The Iowa Supreme Court has ruled unanimously that the state cannot block two married women from having both their names recorded on their child’s birth certificate.
In a 6-0 ruling on Friday, the state supreme court ruled against the Iowa Department of Public Health (IDPH) and ordered that they list both married women on the couple’s child’s birth certificate. The IDPH had argued that for the sake of accuracy and to record biological parentage, they could not do this without undermining what it means to be a mother and a father.
However Justice David Wiggins, writing for the majority, threw out this argument. The court found the notion dubious given that the state currently keeps no records of biological parentage in cases where heterosexual couples have used anonymous sperm donors, and so the court failed to see how the state could make such a distinction.
With a damning note Justice Wiggins stated:
It is important for our laws to recognize that married lesbian couples who have children enjoy the same benefits and burdens as married opposite-sex couples who have children. By naming the nonbirthing spouse on the birth certificate of a married lesbian couple’s child, the child is ensured support from that parent and the parent establishes fundamental legal rights at the moment of birth. Therefore, the only explanation for not listing the nonbirthing lesbian spouse on the birth certificate is stereotype or prejudice.
The exclusion of the nonbirthing spouse on the birth certificate of a child born to a married lesbian couple is not substantially related to the objective of establishing parentage.
The ruling centers on the case of Melissa and Heather Gartner whom the state denied the right to have both their name’s listed on their daughter’s birth certificate in 2009 because, while the baby had been carried by Heather Gartner, the IDPH claimed that Melissa Gartner, lacking any biological connection to the child, could not be classed as a parent.
In 2012 Polk County District Judge Eliza Ovrom, dodging the larger question of whether there is a Constitutional right for same-sex couples to have their names listed on their child’s birth certificates, ruled against the IDPH saying that it had failed to follow and interpret the Iowa Supreme Court’s 2009 ruling, Varnum v. Brien, that legalized same-sex marriage and said same-sex couples must have all the rights of state sanctioned marriage.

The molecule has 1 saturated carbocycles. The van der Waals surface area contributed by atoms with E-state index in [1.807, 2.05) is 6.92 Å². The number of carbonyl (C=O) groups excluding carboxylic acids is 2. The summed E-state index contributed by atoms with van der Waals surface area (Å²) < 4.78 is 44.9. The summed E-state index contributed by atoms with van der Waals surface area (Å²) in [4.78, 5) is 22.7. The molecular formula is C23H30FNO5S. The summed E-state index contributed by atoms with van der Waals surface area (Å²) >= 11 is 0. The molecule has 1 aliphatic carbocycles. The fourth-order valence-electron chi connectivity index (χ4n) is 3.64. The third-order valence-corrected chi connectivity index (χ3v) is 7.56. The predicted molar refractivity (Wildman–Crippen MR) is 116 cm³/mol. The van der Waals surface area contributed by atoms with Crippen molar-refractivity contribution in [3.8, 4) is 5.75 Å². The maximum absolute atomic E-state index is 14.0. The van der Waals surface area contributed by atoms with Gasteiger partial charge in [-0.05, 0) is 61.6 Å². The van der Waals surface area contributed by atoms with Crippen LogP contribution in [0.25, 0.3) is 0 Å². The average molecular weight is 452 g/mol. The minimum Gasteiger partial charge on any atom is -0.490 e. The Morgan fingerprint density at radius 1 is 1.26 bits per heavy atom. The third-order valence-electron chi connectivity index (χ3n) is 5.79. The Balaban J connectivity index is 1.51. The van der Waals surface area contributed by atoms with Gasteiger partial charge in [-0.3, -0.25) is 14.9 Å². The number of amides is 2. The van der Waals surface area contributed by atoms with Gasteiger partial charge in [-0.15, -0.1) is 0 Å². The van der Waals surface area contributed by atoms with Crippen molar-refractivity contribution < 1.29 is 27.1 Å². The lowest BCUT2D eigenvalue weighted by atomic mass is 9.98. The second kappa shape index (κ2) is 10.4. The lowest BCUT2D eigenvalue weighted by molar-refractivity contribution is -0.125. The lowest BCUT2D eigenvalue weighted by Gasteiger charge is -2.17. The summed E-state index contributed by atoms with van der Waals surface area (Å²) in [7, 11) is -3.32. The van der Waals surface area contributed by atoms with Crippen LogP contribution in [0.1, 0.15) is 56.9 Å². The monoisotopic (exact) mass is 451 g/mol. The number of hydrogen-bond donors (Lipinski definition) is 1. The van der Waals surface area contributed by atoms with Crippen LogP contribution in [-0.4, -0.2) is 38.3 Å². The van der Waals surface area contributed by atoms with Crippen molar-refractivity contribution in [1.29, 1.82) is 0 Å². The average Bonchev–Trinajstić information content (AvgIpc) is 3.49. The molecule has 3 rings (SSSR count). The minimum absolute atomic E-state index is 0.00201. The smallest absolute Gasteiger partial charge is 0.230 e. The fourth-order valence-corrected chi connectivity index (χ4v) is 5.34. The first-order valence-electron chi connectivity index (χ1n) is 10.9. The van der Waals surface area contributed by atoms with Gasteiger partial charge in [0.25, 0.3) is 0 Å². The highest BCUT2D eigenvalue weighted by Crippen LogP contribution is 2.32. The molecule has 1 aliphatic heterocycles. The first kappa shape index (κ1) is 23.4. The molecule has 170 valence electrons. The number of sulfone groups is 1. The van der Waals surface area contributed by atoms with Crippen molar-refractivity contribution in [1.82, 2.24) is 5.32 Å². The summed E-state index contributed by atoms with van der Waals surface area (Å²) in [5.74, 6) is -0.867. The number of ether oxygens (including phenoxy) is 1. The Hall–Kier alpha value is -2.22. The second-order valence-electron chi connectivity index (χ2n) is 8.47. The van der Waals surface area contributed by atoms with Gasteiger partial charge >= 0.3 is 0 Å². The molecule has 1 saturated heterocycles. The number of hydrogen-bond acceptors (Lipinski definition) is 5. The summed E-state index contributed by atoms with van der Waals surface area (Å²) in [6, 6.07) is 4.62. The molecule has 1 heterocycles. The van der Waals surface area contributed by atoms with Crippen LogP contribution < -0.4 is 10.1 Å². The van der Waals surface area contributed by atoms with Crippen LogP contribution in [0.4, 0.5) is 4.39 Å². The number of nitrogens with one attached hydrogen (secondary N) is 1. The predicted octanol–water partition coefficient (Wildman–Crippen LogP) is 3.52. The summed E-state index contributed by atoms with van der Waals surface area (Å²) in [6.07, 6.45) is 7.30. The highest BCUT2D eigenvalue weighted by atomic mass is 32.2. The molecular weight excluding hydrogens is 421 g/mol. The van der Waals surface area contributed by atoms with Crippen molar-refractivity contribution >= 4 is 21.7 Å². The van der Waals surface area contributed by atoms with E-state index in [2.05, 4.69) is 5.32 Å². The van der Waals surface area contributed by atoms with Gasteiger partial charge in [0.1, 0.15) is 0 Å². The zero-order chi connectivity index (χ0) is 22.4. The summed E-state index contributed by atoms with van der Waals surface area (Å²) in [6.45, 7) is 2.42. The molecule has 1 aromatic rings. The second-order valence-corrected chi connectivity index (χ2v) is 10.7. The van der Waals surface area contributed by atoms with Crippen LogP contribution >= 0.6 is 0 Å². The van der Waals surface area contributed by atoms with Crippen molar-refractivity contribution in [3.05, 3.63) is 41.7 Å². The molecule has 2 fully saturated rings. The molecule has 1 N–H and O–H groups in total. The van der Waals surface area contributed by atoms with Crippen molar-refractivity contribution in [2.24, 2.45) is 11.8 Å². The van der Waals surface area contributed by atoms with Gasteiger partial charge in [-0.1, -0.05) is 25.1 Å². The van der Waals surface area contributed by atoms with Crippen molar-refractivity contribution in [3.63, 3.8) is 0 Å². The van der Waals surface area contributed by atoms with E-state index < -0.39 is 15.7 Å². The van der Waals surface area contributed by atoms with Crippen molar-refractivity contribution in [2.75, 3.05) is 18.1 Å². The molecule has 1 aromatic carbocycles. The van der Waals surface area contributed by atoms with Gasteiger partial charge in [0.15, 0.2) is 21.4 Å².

Iowa state law does not place an emphasis on biological parentage but rather on the marriage itself conferring parenting rights. Therefore, following the 2009 case concerning a same-sex couples’ right to marry, it should follow that this aspect of marriage would be open to same-sex parents.
The IDPH contended that Varnum did not stretch that far with Assistant Iowa Attorney General Heather Adams contending that those rights were gender specific.
The argument goes that birth certificates list a mother and a father based on biological parentage which, as the logic goes, can’t be interchanged with the gender neutral term “spouse” without rendering the idea of a mother and father meaningless.
“If I had to summarize the department’s case in one sentence, it would be this: It is a biological impossibility for a woman to ever legally establish paternity of a child,” Adams said.
The IDPH appealed Judge Ovrom’s ruling before the Iowa Supreme Court but, it seems, found little favor there either.
Lambda Legal, which represented Melissa and Heather Gartner in court, hailed this as a sizable victory for same-sex couples in Iowa:
The Court meant what it said in the Varnum decision: Same-sex couples and their families must be treated equally under the law. Same-sex couples and their children do not get marriage “lite.” Marriage is marriage and equal is equal.
This is great news for the Gartner family and for the long list of children who have been born to married same-sex parents since 2009 and who have been waiting for a two-parent birth certificate that reflects their family.
This ruling is particularly vindicating given that several of the judges who made the 2009 Varnum ruling were infamously unseated by a Religious Right and GOP-led effort in 2010. However, though the justices may have changed, the reading of the law appears to have stayed the same.
Care2 Success: Finally, thank you to the hundreds of Care2 members who signed a petition calling on the IDPH to recognize same-sex parents parental rights.
Image credit: Thinkstock.